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Epenesa v. United States

United States District Court, S.D. California

December 27, 2019

WILLIAM EPENESA, Petitioner,
v.
UNITED STATES OF AMERICA, Respondent.

          1) CONSTRUING PETITION FOR WRIT OF HABEAS CORPUS AS MOTION TO VACATE, SET ASIDE OR CORRECT SENTENCE UNDER 28 U.S.C. § 2255; AND (2) INFORMING PETITIONER OF OPTIONS

          Hon. Cathy Ann Bencivengo United States District Judge.

         On December 16, 2019, Petitioner, a prisoner currently incarcerated at the United States Penitentiary and Victorville, California and proceeding pro se, filed a Petition for a Writ of Habeas Corpus by a Person in State Custody in this Court pursuant to 28 U.S.C. § 2254. Petitioner alleges his counsel in case no. 17cv1583 BEN was ineffective. (Pet., ECF No. 1 at 5.)

         Although the current action was filed as a Petition for a Writ of Habeas Corpus by a Person in State Custody pursuant to 28 U.S.C. § 2254, because Petitioner is in federal custody pursuant to a federal criminal conviction, the Court will construe it as a Motion to Vacate, Set Aside or Correct Sentence pursuant to 28 U.S.C. § 2255. Pursuant to Castro v. United States, 540 U.S. 375 (2003) the Court is required to give Petitioner the following options prior to ruling on his § 2255 Motion and to inform Petitioner of the consequences of choosing those options.

         Under the Anti-Terrorism and Effective Death Penalty Act (“AEDPA”), the opportunity to file successive motions under § 2255 is strictly limited. The AEDPA amended 28 U.S.C. § 2255 by providing for a one-year limitation period for prisoners to file motions under § 2255. The section states, in pertinent part:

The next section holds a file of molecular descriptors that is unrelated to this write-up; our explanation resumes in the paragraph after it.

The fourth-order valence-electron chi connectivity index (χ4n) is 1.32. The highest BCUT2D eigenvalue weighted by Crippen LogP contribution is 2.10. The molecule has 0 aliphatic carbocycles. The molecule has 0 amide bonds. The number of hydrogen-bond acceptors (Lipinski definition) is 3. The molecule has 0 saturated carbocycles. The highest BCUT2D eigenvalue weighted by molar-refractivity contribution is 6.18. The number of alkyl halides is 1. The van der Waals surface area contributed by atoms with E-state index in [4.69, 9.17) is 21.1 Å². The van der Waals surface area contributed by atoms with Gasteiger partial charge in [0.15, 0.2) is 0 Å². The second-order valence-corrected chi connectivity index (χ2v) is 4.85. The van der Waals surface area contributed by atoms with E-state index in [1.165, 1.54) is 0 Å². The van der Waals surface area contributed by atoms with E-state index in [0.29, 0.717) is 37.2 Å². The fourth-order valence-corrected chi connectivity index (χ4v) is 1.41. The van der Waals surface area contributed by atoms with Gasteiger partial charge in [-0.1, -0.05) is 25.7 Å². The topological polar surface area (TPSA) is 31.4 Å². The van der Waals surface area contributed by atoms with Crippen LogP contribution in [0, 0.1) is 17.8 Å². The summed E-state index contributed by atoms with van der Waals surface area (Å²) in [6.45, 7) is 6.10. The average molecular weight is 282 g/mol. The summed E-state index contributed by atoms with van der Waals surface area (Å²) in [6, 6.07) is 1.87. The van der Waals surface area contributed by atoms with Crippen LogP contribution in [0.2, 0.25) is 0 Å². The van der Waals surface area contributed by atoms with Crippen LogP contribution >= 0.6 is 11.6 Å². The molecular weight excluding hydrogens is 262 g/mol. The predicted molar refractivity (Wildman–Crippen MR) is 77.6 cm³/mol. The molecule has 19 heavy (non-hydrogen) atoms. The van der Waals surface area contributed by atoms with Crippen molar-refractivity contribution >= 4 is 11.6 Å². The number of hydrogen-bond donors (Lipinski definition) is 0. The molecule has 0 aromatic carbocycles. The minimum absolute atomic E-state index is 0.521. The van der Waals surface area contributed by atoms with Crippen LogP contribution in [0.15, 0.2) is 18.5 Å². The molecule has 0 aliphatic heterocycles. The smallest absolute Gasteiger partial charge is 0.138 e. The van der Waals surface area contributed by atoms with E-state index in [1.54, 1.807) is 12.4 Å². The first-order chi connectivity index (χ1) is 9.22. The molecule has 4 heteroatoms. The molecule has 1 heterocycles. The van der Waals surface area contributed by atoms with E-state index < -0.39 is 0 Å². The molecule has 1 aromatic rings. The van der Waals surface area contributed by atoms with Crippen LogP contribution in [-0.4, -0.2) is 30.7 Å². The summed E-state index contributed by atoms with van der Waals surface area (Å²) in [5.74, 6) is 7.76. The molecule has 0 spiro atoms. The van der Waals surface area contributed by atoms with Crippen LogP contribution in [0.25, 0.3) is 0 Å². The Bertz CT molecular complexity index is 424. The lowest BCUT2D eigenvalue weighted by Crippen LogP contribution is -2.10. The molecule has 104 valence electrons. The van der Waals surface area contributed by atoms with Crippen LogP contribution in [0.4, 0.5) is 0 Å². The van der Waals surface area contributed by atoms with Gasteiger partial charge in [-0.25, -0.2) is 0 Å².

A 1-year period of limitation shall apply to a motion under this section. The limitation period shall run from the latest of-

(1) the date on which the judgment of conviction becomes final;
(2) the date on which the impediment to making a motion created by governmental action in violation of the Constitution or laws of the United States is removed, if the movant was prevented from making a motion by such governmental action;
(3) the date on which the right asserted was initially recognized by the Supreme Court, if that right has been newly recognized by the Supreme Court and made retroactively applicable to cases on collateral review; or
(4) the date on which the facts supporting the claim or claims presented could have been discovered through the exercise of due diligence.
A second or successive motion must be certified as provided in section 2244 by a panel of the appropriate court of appeals to contain--
(1) newly discovered evidence that, if proven and viewed in light of the evidence as a whole, would be sufficient to establish by clear and convincing evidence that no reasonable factfinder would have found the movant guilty of the offense; or
(2) a new rule of constitutional law, made retroactive to cases on collateral review by the Supreme Court, that was previously unavailable

28 U.S.C.A. § 2255 (West Supp. 2003).

         PETITIONER'S ...


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